- - Tuesday, October 15, 2019

Washington has been waiting 86 years for a World Series.

No one in Nationals Park Tuesday night wanted to wait one minute longer.

The Washington Nationals made sure no one did.


TOP STORIES
Rapper Juice Wrld dies at 21
Nancy Pelosi's hostage video
Franklin Graham calls on nation to pray for Trump as impeachment effort gains speed


They finished the four-game sweep of the St. Louis Cardinals with a 7-4 victory to give the franchise its first National League pennant.

The Nationals began booking everyone’s long-awaited ticket to the World Series from the first pitch – strike one to St. Louis Cardinals leadoff hitter Tommy Edman by Washington starter Patrick Corbin.



He pitched with a sense of a city waiting decades for this moment. Corbin struck out Edman, sending a roar through a packed house of 43,976 on their feet from the opening pitch.

Corbin then struck out Jose Martinez and Paul Goldschmidt — 13 pitches, 11 strikes, and with each punch out the crowd grew louder and louder.

They would soon find a new level of frenzy.

Trea Turner led off the bottom of the first with a single to right, and when Adam Eaton followed with a double to center, Nationals Park exploded. Those few fans who had not reached their seats yet ran across the center field concourse. The deafening noise told them they were missing something special.

Not to worry — the Nationals lineup was just getting started.

As chants of “MVP, MVP” rang into the night, Anthony Rendon brought Washington’s first run home with a sacrifice fly to center.

Juan Soto followed with a double to left, scoring Eaton for a 2-0 lead.

When Howie Kendrick came to the plate, the crowd anticipated something special from their offensive hero of this series, coming off his three-RBI performance in Monday night’s 8-1 win.

Cardinals starter Dakota Hudson disappointed the home crowd with an intentional walk.

But the Cardinals were imploding as Nationals Park was exploding.

Ryan Zimmerman reached first on an error by second baseman Kollen Wong, then Victor Robles drove home Soto with a single to right.

Yan Gomes kept the line moving, singling to left, driving home Kendrick and Zimmerman. Corbin sacrificed, moving Gomes to scoring position at second and Turner, batting for the second time, drove the ball into left field for a two-run single, scoring Robles and Gomes.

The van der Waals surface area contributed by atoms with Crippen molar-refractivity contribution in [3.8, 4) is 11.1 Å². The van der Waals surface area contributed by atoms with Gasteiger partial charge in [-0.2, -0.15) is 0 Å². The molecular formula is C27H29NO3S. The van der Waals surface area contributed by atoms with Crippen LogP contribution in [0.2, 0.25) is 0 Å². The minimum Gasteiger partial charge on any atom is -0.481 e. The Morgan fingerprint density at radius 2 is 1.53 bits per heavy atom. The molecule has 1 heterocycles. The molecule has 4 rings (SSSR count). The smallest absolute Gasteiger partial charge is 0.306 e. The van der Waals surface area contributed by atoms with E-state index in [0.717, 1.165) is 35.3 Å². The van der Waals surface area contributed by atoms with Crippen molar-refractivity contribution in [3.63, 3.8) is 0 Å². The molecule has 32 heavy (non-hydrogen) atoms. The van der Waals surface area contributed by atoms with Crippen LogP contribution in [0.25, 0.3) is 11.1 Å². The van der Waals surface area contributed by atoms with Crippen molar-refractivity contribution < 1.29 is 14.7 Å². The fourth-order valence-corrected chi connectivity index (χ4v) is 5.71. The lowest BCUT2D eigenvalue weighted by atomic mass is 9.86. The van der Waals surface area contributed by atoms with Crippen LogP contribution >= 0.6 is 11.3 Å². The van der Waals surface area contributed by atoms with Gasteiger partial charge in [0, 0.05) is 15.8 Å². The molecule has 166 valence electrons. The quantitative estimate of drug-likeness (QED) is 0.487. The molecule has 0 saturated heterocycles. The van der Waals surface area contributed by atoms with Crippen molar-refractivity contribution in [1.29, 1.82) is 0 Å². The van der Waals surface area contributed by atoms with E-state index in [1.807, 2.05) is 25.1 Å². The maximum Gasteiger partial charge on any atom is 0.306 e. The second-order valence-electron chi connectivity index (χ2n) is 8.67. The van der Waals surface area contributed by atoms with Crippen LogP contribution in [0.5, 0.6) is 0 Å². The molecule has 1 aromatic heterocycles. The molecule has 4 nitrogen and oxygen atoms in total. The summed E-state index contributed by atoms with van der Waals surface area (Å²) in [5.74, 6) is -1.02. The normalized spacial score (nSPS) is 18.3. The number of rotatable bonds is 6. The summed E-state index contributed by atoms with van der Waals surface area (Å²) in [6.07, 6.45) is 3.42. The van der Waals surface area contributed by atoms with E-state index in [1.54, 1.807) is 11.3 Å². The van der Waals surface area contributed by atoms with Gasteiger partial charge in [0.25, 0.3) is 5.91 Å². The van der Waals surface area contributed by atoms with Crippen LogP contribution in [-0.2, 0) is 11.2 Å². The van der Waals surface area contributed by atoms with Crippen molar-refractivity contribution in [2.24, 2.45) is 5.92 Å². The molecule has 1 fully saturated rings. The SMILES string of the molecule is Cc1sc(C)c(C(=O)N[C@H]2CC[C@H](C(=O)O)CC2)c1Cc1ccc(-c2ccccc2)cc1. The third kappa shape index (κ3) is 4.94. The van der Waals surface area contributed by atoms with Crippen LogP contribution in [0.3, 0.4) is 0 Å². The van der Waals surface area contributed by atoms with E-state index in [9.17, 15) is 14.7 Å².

The score was 7-0 Washington after just one inning.

Fun times. Serious fun times.

This had been manager Dave Martinez’s message to his team during their steamrolling playoff run, from the wild card game victory over Milwaukee to the NL Division Series win over the favored Los Angeles Dodgers to last night’s clincher in the NLCS against St. Louis.

“I want them to have fun,” Martinez said before the game of his expectations for his players. “I want them to be loose. Like I said before, we’re not here solving the world’s problems. We’re here playing a baseball game. Some of you guys have done it since you were 3, 4 years old. So just go out there and have fun.”

That message had reached the crowd.

Grown men and women wearing full-length Baby Shark costumes certainly qualifies as fun. The fun came to a crescendo when Robles ran down Edman’s fly ball to center for the final out, kicking off a raucous celebration in the stands and on the field, where Nationals players jumped on each other near the mound and embraced with the hugs of a champion.

Fans waved their red Nats rally towels and stomped and screamed the night away like it was 1933 — the last time a Washington team played in the World Series.

They stomped and screamed away the pain of losing not one, but two baseball teams, and the void of not having Washington baseball for 34 years until this franchise, the former Montreal Expos, moved to the District in 2005.

They stomped and screamed most of the night for the joy, the pride and the unity that the Nationals brought to the city this October. And they stomped and screamed for what was still to come — the World Series.

⦁ Hear Thom Loverro on 106.7 The Fan Wednesday afternoons and Saturday mornings and on the Kevin Sheehan Show podcast.

Sign up for Daily Newsletters

Manage Newsletters

Copyright © 2019 The Washington Times, LLC. Click here for reprint permission.

Please read our comment policy before commenting.

 

Click to Read More and View Comments

Click to Hide